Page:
develooper Front page | perl.perl5.porters | Postings from June 2022

Re: A troubling thought - smartmatch reïmagined

Thread Previous
Paul "LeoNerd" Evans
June 25, 2022 20:24
Re: A troubling thought - smartmatch reïmagined
Message ID:
By way of an addendum, here's an entire additional section I was going
to write in the blog post. It doesn't directly relate to the thoughts
presented there, but it's another perspective on things:

## Comparisons on User-defined Classes

Specifically, lets think about an object type like String::Tagged. In
brief for people not familiar with it, it's an object class that
presents string-like behaviour, but with extra data stored on extents
of the string buffer. For example, it might want to store formatting
information like colours and font-rendering attributes. There's various
subclasses of it for handling HTML, POD, etc...

Right now, it doesn't actually define an `eq` operator, so the usual
fallback logic will apply and just compare the individual characters in
the actual string buffer, ignoring any of the extra (formatting) tags.

  my $x = String::Tagged->new_tagged( "This is my message",
    fg => "red"
  my $y = String::Tagged->new_tagged( "This is my message",
    fg => "green"

  say "Equal" if $x eq $y;

will claim the two strings are equal. This probably isn't what the user
wants. Probably what should happen is that the String::Tagged class
should provide an overloaded `eq` operator that compares not only that
the string buffers are equal, but also that any additional tags are all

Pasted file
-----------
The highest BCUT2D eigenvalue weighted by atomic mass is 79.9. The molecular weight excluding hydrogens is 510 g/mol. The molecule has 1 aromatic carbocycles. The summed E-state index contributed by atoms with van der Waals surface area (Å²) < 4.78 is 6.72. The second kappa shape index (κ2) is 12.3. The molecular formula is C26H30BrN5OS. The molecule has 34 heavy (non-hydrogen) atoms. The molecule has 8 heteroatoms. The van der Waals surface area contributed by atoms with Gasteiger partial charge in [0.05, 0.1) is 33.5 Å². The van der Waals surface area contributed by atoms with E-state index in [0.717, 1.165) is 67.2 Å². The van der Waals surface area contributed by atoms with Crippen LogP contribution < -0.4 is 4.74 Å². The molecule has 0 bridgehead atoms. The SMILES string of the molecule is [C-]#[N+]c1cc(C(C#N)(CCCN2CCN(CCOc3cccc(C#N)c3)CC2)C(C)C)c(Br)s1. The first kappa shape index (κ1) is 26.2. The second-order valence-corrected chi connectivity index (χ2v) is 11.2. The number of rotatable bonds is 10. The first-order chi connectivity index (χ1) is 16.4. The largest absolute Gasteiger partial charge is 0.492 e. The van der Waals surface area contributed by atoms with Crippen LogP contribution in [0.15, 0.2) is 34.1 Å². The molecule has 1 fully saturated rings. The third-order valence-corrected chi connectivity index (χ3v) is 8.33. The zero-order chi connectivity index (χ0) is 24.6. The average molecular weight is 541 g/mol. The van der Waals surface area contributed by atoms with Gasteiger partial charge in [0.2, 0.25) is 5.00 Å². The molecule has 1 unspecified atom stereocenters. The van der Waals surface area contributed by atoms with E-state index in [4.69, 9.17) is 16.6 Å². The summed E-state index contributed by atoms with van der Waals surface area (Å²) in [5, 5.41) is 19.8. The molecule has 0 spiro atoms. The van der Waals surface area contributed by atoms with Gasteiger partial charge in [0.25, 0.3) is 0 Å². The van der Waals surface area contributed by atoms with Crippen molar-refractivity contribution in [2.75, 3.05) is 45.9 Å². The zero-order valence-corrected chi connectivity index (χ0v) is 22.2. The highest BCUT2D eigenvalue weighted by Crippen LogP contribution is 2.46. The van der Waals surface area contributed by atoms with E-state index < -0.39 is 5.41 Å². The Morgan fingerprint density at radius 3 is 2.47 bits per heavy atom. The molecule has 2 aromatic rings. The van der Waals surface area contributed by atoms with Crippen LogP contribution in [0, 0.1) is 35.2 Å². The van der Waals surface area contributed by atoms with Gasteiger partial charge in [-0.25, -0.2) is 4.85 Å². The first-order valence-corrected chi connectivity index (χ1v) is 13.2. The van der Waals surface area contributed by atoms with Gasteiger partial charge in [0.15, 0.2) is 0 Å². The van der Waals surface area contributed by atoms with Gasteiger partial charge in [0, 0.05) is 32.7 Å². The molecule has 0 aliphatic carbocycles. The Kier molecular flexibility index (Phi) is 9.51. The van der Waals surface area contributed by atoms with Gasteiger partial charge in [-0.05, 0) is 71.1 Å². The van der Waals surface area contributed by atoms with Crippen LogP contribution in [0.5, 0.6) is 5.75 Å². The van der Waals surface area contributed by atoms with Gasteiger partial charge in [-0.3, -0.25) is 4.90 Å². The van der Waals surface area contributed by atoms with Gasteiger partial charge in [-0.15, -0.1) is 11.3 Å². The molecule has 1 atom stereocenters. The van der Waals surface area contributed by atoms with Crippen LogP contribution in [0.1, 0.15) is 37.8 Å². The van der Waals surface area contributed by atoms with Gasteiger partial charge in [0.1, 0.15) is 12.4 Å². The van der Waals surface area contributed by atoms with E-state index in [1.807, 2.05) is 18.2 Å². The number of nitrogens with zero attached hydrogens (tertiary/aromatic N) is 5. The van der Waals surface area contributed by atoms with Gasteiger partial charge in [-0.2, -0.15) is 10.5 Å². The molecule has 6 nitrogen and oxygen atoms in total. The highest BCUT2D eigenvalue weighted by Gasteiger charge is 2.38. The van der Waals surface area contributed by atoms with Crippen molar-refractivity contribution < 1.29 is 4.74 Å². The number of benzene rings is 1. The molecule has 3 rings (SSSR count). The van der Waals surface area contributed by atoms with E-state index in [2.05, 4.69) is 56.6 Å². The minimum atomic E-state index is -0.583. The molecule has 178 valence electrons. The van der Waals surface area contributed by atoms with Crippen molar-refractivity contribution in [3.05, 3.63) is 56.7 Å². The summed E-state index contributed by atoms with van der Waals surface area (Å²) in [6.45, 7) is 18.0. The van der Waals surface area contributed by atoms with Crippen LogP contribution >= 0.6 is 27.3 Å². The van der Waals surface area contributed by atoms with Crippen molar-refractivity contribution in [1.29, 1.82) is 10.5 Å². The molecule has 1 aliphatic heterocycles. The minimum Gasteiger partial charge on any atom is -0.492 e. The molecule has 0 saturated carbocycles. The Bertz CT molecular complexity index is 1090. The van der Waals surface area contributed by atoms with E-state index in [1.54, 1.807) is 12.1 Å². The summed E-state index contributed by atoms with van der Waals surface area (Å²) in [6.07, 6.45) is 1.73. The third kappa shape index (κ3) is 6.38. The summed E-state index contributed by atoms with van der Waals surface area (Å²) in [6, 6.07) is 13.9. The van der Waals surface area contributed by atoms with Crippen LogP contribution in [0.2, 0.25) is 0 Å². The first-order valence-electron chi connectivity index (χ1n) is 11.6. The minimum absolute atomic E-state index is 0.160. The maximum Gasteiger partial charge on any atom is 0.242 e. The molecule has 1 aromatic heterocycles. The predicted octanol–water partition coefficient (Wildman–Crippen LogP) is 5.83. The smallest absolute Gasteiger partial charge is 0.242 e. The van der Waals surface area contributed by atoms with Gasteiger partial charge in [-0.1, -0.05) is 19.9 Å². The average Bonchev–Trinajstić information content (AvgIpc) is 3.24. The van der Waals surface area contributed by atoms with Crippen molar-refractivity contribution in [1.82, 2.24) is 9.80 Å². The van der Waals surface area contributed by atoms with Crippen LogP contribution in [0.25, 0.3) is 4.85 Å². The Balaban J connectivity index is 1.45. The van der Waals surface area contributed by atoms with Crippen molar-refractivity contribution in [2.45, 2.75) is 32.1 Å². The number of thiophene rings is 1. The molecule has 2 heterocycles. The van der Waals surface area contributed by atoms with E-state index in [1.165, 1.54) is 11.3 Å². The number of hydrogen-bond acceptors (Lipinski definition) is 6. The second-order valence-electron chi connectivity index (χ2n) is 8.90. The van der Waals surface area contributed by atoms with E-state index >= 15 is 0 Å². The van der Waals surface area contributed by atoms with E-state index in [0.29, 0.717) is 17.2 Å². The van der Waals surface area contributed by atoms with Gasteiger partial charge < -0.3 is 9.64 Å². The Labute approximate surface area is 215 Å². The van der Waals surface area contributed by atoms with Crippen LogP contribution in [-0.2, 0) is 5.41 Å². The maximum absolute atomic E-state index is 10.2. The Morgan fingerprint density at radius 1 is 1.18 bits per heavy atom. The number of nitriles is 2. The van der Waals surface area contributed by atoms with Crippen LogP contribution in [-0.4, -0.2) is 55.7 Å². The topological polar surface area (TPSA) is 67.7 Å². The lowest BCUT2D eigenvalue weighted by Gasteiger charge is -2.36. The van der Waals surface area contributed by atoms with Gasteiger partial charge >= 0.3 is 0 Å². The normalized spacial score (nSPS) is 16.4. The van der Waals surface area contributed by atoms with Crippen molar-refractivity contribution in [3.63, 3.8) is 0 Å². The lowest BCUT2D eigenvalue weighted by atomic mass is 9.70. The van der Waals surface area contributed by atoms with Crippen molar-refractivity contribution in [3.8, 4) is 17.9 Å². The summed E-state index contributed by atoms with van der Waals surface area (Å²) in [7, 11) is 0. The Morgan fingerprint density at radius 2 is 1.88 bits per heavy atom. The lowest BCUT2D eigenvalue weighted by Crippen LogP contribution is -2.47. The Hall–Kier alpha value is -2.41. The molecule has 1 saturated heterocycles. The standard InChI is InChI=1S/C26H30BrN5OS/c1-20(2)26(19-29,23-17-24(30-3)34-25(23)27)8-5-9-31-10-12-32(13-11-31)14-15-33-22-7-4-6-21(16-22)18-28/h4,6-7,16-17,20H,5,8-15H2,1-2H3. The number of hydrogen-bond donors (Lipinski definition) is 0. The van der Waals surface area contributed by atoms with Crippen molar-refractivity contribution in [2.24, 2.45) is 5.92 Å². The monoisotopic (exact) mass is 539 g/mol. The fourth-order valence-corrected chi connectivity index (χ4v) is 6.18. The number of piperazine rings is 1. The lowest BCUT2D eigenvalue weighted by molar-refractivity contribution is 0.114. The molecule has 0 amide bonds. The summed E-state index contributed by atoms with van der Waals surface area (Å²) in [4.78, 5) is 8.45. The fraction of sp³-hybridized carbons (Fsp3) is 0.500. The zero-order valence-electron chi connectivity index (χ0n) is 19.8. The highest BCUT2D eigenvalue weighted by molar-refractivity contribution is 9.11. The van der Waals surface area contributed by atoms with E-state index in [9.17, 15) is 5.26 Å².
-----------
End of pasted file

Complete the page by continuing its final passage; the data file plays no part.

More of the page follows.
equal as well. Thus, given the above example, the operator would
conclude the instances are not equal, because they have a different
value for the 'fg' tag across the whole range.

This is where the problem starts to become apparent. By what choice of
comparison operator should that nested test operate? In particular,
lets think about the following pair of instances:

  my $x = String::Tagged->new_tagged( "message",
    fg => "red", weight => "1.0"
  my $y = String::Tagged->new_tagged( "message",
    fg => "red", weight => 1.0

It's fairly obvious to the casual human observer that these ought to be
equal, yes? Same string, same set of tags with the same values...

But wait (pardon the phrasing) - what about the value of the 'weight'
tag here? It has the string value "1.0" in the first instance, but the
numerical value 1.0 in the second. A test performed by `==` would
compare these values equal, but by `eq` they would not.

Superficially, the thought might appear that some specific subclass of
String::Tagged, built for a given use-case, might want to provide
metadata about each of its possible tag types, to say how to compare
them; but that has a lot of troubling consequences. Plus it won't work
nicely for ad-hoc uses.

It sortof feels like this is another case where if we had a single
equality-test operator that could better pick its comparison semantics,
it would be much easier to distribute downwards through these objects
without declaring that sort of typing information upfront.

Paul "LeoNerd" Evans      |  |

Thread Previous Perl Programming lists via nntp and http.
Comments to Ask Bjørn Hansen at | Group listing | About